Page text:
On the surface it seems like a ripe situation for stock market disaster, given the tumultuous year the world has been thrown into. However, if we take a closer look, we see some valid reasons for Wall Street’s optimism.
The market’s success will depend on the trajectory and strength of the coronavirus as well as the presidential election. As we can see, the election is somewhat dependent on the strength of the economy given our country’s current circumstances.
COVID-19’s Digital Transformation
COVID-19 is highly contagious and has only been contained through the imposition of strict lockdowns and stay-at-home orders. Since experts agree that we are still in the midst of the first wave, it’s unknown if a second wave is underway. On the plus side, most countries are now better equipped to manage a potential second wave in terms of health care capacity and treatment. The outlook on vaccine development is promising, although 2021 is the most optimistic and realistic timeline.
The pandemic has accelerated the growth and market power of the major technology platform companies by several years. It has created a glimpse into how they will continue to operate since we know that every interaction can be digital. The response to the COVID-19 crisis — social distancing — has accelerated this powerful trend of digitizing the world; services that were already useful have become essential in some cases. Many people confined to their homes felt compelled to try grocery delivery for the first time and Netflix NFLX subscriptions skyrocketed.
There’s still plenty of room to advance with this trend. While e-commerce has grown in popularity, it still represented only about 11% of U.S. retail sales last year, according to Business Insider, and mobile payments stood at similarly low levels. Whether or not the pandemic continues to keep people sheltered in their homes, e-commerce will inevitability grow, as people have now adapted to these convenient services.
The 2020 Election Also Plays A Role
Historically speaking, presidential elections have essentially made no difference when it comes to long-term investment returns. The U.S. stock market has powered through every election since 1933, reaching new highs over time regardless of whether a Republican or a Democrat resided in the White House. However, the 2020 election is too close to call, and there is nothing that bothers the markets more than uncertainty. They will become an even bigger focus for markets if the Democratic nominee, Joe Biden, takes a decisive lead. Biden plans to at least partially reverse President Donald Trump’s 2017 corporate tax cuts, which could deliver a hit to earnings per share in 2021.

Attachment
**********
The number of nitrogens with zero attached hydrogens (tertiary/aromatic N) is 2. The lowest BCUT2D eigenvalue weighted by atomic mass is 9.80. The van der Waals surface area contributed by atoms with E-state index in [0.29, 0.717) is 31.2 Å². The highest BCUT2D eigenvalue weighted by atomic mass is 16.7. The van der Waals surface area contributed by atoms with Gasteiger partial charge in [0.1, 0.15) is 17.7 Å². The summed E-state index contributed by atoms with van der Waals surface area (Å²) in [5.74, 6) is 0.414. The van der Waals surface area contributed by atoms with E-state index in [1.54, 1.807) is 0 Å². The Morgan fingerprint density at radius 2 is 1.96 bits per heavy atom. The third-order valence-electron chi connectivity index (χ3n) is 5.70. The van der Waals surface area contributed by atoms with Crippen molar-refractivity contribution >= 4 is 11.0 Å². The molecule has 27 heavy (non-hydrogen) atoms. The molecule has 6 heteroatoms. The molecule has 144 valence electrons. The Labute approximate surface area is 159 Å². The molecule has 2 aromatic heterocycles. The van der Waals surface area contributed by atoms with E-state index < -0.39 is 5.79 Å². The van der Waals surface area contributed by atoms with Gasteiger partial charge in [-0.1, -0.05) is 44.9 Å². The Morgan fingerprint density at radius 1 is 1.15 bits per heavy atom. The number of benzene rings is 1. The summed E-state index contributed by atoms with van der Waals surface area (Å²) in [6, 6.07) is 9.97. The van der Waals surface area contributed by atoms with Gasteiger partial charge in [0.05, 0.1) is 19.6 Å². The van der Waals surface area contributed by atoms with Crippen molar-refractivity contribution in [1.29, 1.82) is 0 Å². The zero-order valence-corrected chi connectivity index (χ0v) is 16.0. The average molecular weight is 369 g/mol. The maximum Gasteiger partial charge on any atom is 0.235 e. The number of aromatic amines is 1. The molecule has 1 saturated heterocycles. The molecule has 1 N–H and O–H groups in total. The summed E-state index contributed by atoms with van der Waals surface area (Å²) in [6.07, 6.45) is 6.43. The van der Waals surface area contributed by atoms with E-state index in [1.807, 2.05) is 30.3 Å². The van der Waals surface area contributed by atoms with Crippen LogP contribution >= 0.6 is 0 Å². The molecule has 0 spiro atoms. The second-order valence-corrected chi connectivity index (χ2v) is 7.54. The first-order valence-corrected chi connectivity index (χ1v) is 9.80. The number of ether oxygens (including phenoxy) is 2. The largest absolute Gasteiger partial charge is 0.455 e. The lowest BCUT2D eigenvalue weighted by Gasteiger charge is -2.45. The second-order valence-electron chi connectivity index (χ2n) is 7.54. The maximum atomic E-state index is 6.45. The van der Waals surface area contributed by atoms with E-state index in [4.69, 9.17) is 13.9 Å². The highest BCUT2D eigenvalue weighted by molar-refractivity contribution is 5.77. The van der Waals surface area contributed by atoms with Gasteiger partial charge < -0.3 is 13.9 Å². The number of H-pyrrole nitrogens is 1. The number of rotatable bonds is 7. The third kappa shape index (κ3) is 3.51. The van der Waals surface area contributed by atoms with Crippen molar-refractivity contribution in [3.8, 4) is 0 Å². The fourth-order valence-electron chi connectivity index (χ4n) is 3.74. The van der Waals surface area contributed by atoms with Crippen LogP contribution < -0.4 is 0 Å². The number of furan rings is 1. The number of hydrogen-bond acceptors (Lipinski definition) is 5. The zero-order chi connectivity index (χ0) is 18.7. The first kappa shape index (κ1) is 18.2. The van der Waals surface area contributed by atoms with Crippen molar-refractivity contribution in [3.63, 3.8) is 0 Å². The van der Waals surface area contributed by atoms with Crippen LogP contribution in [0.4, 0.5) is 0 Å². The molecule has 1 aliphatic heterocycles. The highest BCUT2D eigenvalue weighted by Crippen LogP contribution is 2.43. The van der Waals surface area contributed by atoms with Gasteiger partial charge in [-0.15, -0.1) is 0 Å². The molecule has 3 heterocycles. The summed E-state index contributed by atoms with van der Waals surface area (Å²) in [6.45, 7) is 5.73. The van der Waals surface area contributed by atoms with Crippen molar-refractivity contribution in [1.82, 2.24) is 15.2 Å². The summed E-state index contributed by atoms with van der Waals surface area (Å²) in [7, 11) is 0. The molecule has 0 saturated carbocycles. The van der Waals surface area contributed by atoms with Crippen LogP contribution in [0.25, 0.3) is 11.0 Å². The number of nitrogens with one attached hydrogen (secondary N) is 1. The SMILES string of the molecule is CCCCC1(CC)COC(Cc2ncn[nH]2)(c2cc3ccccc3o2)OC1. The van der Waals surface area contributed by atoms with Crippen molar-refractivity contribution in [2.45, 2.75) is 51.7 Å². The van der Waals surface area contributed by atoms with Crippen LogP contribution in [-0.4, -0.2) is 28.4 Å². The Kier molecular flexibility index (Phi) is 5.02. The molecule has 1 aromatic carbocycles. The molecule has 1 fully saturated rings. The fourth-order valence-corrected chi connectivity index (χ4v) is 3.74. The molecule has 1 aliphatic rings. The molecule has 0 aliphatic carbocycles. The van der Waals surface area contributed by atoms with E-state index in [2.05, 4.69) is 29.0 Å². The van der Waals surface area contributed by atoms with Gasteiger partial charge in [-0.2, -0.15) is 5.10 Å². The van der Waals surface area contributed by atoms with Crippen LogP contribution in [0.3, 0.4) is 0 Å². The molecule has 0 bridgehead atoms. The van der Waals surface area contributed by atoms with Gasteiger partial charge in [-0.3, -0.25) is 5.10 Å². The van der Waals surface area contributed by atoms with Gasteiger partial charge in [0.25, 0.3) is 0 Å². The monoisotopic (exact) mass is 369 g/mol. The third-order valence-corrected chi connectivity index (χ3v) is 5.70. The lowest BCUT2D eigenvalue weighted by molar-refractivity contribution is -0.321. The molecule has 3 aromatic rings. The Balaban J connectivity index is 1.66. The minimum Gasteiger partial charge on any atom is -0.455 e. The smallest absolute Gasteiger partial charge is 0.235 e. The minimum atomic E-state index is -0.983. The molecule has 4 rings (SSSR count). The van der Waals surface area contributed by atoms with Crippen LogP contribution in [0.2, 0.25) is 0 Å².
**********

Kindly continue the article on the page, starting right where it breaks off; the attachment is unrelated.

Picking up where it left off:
Another key watchpoint will be the election outcomes of the Republican-led Senate. Democratic control of the White House, Senate and House of Representatives would make a corporate tax hike much more likely and create the risk of more intense corporate regulation.
By design, elections have winners and losers, but in the long run, the real winners have been investors who avoided the temptation to time the market and stayed in it for the long haul.
The Economy and Inflation Fears
Federal stimulus checks have kept the country afloat for now and seems to have gained the confidence of Wall Street, especially with the prospect of a second round of stimulus checks. But the infusion and printing of money will have obvious consequences; inflation is a major concern as the value of a dollar continues to get watered down. This will take some time to play out, but most professional investors should see it coming. On the other hand, we’ve been seeing a spike in gold and silver prices, so investors must stay on top of these trends.
China Trade War Unlikely
A recovery in the stock market and the economy provide President Trump with his best chance of re-election. We expect he will not endanger this by re-starting trade hostilities. This prediction could change if Trump’s poll ratings show him in a losing position a couple of weeks out from the election. If so, he may take on more strong stances on nationalism and public China-bashing to increase his chance of victory.
The Big Picture
Active management may play more of a role, allowing for strategic and tactical portfolio management. According to research conducted by the U.S. National Bureau of Economic Research, during the pandemic, most active funds had underperformed passive benchmarks. Thus, we have found it beneficial to add more actively traded portfolios to our offerings.
Overall, expect a bumpy path for U.S. markets in the final months of 2020 as the economy comes back online, followed by a (potentially) more solid recovery in 2021.